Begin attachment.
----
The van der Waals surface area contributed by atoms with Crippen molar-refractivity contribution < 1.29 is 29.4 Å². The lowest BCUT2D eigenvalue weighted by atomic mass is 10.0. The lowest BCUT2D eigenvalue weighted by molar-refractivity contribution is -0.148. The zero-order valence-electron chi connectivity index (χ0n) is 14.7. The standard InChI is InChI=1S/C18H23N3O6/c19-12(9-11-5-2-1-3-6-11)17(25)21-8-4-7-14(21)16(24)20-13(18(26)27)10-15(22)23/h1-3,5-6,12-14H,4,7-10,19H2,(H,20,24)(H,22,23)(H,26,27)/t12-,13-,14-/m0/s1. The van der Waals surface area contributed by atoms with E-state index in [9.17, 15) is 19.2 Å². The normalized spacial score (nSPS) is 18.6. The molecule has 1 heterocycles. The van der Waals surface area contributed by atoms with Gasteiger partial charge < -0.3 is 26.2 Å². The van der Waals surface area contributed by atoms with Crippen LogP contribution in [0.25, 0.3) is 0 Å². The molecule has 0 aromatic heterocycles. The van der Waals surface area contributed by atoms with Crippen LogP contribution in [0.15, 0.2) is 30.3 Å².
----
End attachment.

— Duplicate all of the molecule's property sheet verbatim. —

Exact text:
The van der Waals surface area contributed by atoms with Crippen molar-refractivity contribution < 1.29 is 29.4 Å². The lowest BCUT2D eigenvalue weighted by atomic mass is 10.0. The lowest BCUT2D eigenvalue weighted by molar-refractivity contribution is -0.148. The zero-order valence-electron chi connectivity index (χ0n) is 14.7. The standard InChI is InChI=1S/C18H23N3O6/c19-12(9-11-5-2-1-3-6-11)17(25)21-8-4-7-14(21)16(24)20-13(18(26)27)10-15(22)23/h1-3,5-6,12-14H,4,7-10,19H2,(H,20,24)(H,22,23)(H,26,27)/t12-,13-,14-/m0/s1. The van der Waals surface area contributed by atoms with E-state index in [9.17, 15) is 19.2 Å². The normalized spacial score (nSPS) is 18.6. The molecule has 1 heterocycles. The van der Waals surface area contributed by atoms with Gasteiger partial charge < -0.3 is 26.2 Å². The van der Waals surface area contributed by atoms with Crippen LogP contribution in [0.25, 0.3) is 0 Å². The molecule has 0 aromatic heterocycles. The van der Waals surface area contributed by atoms with Crippen LogP contribution in [0.15, 0.2) is 30.3 Å².